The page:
2. Hi Moe, Just read this thread from end to end, trying to work out where something has gone wrong, which is obviously out of the ordinary; as you seem to have tested every individual component, with no positive result, in terms of discovering the issues source. I gather you drove the car around successfully, with a standard coil, ballast resistor & points, without issue. Did the car ignition fail whilst you were driving, or did you park it overnight, & it just wouldn't start the next morning ? If it failed, whilst you were driving it; were you "fanging" it at the time, or just sedately driving around ? As part of the solving of the problem was fitting an electronic module in the distributor, (in place of the points), that may have exacerbated the issue, if that module was not installed properly. I agree with the suggestion to replace the system to standard points; but I guess you have done that, & it still does not fire. As you are not getting a spark at all, we can assume it is not a fuel issue ? Has this engine always been an easy starter, or has it been a difficult starter in the past. What brand of electronic module did you fit to the the dizzy ? Here are a few things I've come across in the years of solving this issue on standard ignition setups. Insulator in the points assembly breaks down & although the points open & close, there is a constant s/c across them. The fine spring behind the carbon bush in the dizzy cap, breaks creating a gap too big in the spark circuit, for a standard coil with ballast resistor to jump. If HT leads between dizzy cap & spark plugs,, & centre dizzy cap to coil tower, are carbon track ones (for low noise interference into radio) then they are known to cause issues. One of the best tests you can do, to see if the issue is LV, or a HT issue, is to try starting in in the pitch dark at night. If there are any HT issues with it breaking down inside leads/cap etc. you will see it clearly. There is one little issue, that could be causing this problem, that hasn't been mentioned as yet. "Timing" Timing issues can be caused by breakages, such as a spring breaking or coming off inside the bob weighs advance / retard mechanical mechanism, in the bowels of the dizzy. Another one, although rarer, is the pin retaining the gear to the bottom of the dizzy shaft breaking & rotating the gear around a bit, before jamming. In K series engines, we have even had the pin locating the camshaft sprocket, to the camshaft proper; sheer & cause all sorts of issues like that. I would take out all spark plugs, so it easy to turn over the engine, & check all the timing, at timing marks on the engine, & the alignment of the dizzy rotor button to the spark plug lead points etc. I wish you luck, & will be very interested when you eventually find the cause of your woes. Cheers Banjo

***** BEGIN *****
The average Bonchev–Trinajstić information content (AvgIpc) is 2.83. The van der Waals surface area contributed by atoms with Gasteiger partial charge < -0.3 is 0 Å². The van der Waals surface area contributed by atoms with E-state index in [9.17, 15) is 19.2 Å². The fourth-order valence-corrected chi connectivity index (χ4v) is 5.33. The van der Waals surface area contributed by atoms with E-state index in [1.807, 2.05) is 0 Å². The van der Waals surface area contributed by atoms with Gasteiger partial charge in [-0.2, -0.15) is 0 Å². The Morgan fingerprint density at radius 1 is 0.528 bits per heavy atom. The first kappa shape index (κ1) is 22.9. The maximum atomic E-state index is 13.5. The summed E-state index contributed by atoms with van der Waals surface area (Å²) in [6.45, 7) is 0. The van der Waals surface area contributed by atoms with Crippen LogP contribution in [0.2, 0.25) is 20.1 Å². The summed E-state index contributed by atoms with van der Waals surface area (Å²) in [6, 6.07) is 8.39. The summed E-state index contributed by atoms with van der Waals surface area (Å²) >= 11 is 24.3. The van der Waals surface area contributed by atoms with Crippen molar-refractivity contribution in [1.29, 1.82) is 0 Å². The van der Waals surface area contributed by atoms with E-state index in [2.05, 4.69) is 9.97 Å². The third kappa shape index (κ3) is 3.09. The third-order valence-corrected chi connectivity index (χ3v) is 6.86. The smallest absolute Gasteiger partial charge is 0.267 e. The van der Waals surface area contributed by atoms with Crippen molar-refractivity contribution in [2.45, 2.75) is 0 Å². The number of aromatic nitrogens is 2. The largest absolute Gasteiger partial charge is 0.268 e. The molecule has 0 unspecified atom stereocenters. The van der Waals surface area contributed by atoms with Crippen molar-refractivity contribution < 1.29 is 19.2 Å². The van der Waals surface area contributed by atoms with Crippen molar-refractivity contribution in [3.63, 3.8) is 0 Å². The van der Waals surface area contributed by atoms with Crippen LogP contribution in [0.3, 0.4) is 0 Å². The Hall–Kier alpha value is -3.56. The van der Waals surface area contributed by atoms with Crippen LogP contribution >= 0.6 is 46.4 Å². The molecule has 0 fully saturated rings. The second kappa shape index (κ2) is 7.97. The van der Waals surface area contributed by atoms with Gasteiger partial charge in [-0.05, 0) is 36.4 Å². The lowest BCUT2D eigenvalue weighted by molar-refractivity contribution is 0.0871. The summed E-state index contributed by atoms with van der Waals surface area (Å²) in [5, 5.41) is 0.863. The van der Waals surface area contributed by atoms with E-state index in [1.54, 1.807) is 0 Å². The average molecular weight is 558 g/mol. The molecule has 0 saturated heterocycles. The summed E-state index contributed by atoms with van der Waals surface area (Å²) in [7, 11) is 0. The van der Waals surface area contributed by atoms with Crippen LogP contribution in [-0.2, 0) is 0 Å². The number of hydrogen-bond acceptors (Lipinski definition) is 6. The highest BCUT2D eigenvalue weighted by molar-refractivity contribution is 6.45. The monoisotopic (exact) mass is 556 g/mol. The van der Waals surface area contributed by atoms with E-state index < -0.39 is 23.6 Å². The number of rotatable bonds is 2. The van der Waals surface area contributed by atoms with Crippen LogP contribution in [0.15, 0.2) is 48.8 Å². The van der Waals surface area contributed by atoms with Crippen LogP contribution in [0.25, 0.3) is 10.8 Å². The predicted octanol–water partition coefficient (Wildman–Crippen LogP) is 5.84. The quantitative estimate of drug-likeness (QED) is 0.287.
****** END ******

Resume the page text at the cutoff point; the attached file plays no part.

3. OMG ! I don't think the USA Space Shuttle was built as strong as this Mini ! Do you calculate the weight of that roll cage ? That's a work of art. Cheers Banjo